The U.S. Federal Reserve may have more latitude to pursue easy-money policies if inflation runs below its newly-set 2-percent target, though such a move does not guarantee more jobs, a top central bank official said on Thursday.

Dallas Federal Reserve President Richard Fisher, usually a critic of the Fed's aggressive actions to stoke employment, further tempered the comment with a strong endorsement of the Fed's decision last week to formally acknowledge its limited ability to influence the labor market.

In a big step toward transparency, the central bank last week adopted the explicit inflation target. But it declined to likewise set a target for its other main concern, unemployment, arguing that monetary policy has little direct influence on jobs.

To the extent that inflation is running below 2 percent, the Federal Reserve may have somewhat greater latitude to pursue accommodation, Fisher said to a business audience here. However, the past few years have demonstrated, yet again, that allowing inflation to rise by no means guarantees faster job growth.

Some of the 17 current Fed policymakers, including Chairman Ben Bernanke, have said that more large-scale asset purchases may be necessary if unemployment, now at 8.5 percent, remains high and if inflation is subdued, and if the U.S. economic recovery fails to gain traction.

Inflation has slowed over the last couple of months and the Fed expects it to ease this year. Core inflation is now running at about 1.7 percent.

Already the Fed has bought some $2.3 trillion in long-term securities and has kept interest rates near zero for more than three years in an unprecedented attempt to revive the economy after a harsh recession that doubled the jobless rate.

Earlier on Thursday, testifying before Congress, Bernanke was on the defensive against charges from Republican lawmakers that the Fed's easy-money policies and focus on employment risked sparking inflation. The chairman argued the economy still needs plenty of support.


In what was interpreted as more easy policy, the Fed's policy-setting committee last week also said it expected to keep interest rates exceptionally low at least through late 2014, more than a year later than its previous target date.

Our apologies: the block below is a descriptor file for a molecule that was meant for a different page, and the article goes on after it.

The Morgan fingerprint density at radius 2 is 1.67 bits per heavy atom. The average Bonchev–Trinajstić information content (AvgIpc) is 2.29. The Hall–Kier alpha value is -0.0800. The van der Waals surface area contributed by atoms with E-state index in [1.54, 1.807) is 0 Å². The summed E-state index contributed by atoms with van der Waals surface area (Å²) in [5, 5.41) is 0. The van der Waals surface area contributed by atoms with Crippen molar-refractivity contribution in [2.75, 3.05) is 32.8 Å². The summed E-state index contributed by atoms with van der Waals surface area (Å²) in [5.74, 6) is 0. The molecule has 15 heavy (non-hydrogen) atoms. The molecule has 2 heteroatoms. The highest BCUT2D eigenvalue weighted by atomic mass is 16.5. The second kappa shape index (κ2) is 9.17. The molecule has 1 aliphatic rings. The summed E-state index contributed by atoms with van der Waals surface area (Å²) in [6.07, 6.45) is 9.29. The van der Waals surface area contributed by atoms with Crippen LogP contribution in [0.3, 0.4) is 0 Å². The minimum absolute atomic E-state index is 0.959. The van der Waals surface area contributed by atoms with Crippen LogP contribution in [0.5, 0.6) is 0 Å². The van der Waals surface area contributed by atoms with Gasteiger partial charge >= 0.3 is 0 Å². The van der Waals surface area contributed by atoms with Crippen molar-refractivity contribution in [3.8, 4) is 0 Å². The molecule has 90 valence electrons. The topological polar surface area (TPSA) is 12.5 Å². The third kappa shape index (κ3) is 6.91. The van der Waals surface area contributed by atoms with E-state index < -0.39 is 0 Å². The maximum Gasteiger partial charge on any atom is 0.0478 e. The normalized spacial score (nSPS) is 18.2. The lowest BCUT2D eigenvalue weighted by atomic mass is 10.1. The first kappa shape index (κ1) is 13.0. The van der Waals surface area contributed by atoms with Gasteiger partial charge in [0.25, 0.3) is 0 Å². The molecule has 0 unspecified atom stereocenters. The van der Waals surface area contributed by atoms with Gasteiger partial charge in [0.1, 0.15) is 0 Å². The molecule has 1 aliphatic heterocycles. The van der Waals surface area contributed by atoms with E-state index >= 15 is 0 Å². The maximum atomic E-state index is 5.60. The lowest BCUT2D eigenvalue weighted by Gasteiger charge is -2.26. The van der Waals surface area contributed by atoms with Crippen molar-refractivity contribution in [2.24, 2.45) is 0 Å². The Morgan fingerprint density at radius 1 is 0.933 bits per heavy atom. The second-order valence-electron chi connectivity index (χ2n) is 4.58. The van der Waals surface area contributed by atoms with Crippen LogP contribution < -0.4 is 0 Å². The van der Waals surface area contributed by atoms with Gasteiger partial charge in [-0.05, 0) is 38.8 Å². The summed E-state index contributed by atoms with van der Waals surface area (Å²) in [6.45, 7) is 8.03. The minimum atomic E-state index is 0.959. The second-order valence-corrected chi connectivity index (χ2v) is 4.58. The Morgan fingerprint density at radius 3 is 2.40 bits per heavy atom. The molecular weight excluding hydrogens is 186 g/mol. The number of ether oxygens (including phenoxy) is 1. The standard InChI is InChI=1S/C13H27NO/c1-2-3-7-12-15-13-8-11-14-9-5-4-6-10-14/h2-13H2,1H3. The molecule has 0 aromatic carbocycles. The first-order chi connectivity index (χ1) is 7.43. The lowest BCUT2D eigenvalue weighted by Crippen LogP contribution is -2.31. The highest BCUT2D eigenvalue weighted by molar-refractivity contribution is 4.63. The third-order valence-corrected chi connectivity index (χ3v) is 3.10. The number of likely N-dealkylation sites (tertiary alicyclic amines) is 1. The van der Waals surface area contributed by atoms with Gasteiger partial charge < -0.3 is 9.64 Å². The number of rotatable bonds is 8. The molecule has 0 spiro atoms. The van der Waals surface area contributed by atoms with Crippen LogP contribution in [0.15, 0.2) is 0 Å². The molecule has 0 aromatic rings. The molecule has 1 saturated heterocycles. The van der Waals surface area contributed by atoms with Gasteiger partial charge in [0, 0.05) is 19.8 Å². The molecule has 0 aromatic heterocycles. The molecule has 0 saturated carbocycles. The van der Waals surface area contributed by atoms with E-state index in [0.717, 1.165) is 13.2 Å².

Fisher - echoing comments by Charles Plosser of the Philadelphia Fed on Wednesday - criticized the move on grounds that monetary policy should not be tied to a specific date.

Instead, I feel that the key should be to calibrate monetary policy according to the state or condition of the economy, Fisher told the Headliners Club of Austin.

Fisher is among the most hawkish of the Fed's top officials and dissented in decisions of its policy-setting committee last year because he saw the actions as over-accommodative and risking inflation in the future.

He does not have a vote this year but regains one in 2014, when most policymakers expect the first rate rise, according to newly published forecasts by individual Fed officials.

The Fed's new inflation target and the acknowledgement on unemployment effectively puts the ball into Congress' court to take steps to lower unemployment and help the economy, Fisher added.

The Fed, the nation's monetary authority, has clearly articulated its longer-run goal and policy strategy and has conducted itself with integrity by responding to the needs of the economy, he said.

In contrast, the fiscal authorities have conducted themselves with impunity: Their only long-term strategy is to pass the bill to our children and grandchildren.

(Reporting by Jonathan Spicer; Editing by Andrew Hay; editing by Carol Bishopric)